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Sales Analysis T...
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Sales data analysis by bnreddy call me on 09396725649

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Sales Data Analysis and Business Intelligence

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Sales data analysis by bnreddy call me on 09396725649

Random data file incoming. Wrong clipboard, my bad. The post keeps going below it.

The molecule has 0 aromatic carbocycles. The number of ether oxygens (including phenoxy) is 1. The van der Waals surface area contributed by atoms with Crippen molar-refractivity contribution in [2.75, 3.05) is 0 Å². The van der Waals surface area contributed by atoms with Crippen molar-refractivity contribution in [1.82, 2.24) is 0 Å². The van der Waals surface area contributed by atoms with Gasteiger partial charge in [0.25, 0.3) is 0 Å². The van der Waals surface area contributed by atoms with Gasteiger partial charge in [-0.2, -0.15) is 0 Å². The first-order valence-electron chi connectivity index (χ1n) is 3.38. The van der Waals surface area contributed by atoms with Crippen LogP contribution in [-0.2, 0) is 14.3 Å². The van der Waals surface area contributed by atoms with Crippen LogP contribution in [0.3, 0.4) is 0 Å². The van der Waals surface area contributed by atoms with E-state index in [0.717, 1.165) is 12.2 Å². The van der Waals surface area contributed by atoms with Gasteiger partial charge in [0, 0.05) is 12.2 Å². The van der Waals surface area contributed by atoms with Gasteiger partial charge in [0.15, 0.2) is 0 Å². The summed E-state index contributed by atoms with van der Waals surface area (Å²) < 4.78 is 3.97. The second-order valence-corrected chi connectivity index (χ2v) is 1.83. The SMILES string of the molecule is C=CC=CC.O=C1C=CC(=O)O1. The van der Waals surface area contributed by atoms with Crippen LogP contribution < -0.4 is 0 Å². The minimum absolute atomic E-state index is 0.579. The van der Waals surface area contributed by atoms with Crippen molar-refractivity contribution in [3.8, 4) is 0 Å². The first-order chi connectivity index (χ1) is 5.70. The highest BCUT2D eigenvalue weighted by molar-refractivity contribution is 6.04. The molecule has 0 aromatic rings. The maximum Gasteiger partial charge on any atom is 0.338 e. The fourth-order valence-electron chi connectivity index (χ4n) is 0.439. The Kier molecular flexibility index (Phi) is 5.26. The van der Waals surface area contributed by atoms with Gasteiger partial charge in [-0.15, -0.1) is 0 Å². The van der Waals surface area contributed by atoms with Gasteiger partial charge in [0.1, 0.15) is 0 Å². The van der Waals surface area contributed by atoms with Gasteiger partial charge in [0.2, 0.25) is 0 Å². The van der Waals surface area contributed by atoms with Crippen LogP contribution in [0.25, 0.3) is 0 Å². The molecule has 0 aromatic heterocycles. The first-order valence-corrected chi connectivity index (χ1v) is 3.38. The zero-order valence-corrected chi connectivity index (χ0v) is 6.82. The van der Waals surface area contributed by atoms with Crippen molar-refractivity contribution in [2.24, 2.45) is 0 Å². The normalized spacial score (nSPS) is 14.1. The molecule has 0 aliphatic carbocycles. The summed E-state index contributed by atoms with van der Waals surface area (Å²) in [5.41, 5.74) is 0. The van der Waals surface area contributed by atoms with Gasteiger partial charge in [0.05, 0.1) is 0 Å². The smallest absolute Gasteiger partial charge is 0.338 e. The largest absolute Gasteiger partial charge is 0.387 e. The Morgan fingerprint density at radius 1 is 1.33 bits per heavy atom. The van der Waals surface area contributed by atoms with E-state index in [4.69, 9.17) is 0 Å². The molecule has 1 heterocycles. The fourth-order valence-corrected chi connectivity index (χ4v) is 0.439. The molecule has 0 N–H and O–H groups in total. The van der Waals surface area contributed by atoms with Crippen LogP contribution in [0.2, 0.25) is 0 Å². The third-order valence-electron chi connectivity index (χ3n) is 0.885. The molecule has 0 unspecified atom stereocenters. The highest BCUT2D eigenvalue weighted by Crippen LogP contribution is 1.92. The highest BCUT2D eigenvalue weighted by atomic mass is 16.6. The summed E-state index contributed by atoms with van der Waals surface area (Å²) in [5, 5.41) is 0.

1. 1. To get trained on Advanced Tableau or BI ©B N Reddy Email: bnagireddy100@gmail.com call me on 09396725649 Sales Analysis Techniques Analyzing sales results typically involves examines sales data, such as sales closed per month, to understand and improve to overall performance. Use the data and compare with previous data to make good business decisions. Analyzing sales helps your business as whole and your sales professionals specifically align performance with strategic objectives and market trends. Step 1 Calculate your net working capital turnover by dividing net sales by your average working capital. A low ratio could indicate inefficiencies in your organization. A high level could mean that you use too much capital. Step 2 Calculate sales growth by subtracting sales revenue for the last year from the current year and divide that by the sales revenue from last year. Multiply that by 100 to get the sale growth percentage. Determine if your business is growing, declining or remaining flat and take action to remedy any problems. For example, if sales for a particular product decline consistently for three years, consider implementing an end-of-life strategy for the product so you can focus on other efforts. Step 3 Determine an affordable growth rate by dividing your company’s net income by last year’s earnings and multiply that by 100. If your sales growth exceeds your affordable growth rate, you may need to allocate additional assets and inventory to sustain growth. Step 4 Calculate your break even percentage by dividing gross profit by total expenses and multiplying by 100. The results reveal what sales you require to break even, neither make a profit or lose money. Use this ratio to identify actions necessary to increase sales in order impact profits. Step 5 Create a mind map to examine strengths and weaknesses in your sales strategies. For example, write one of your strengths, such as experienced sales force, in the center of a page. Draw a circle around it. Draw lines out from the circle and label them with reasons why you have been successful in the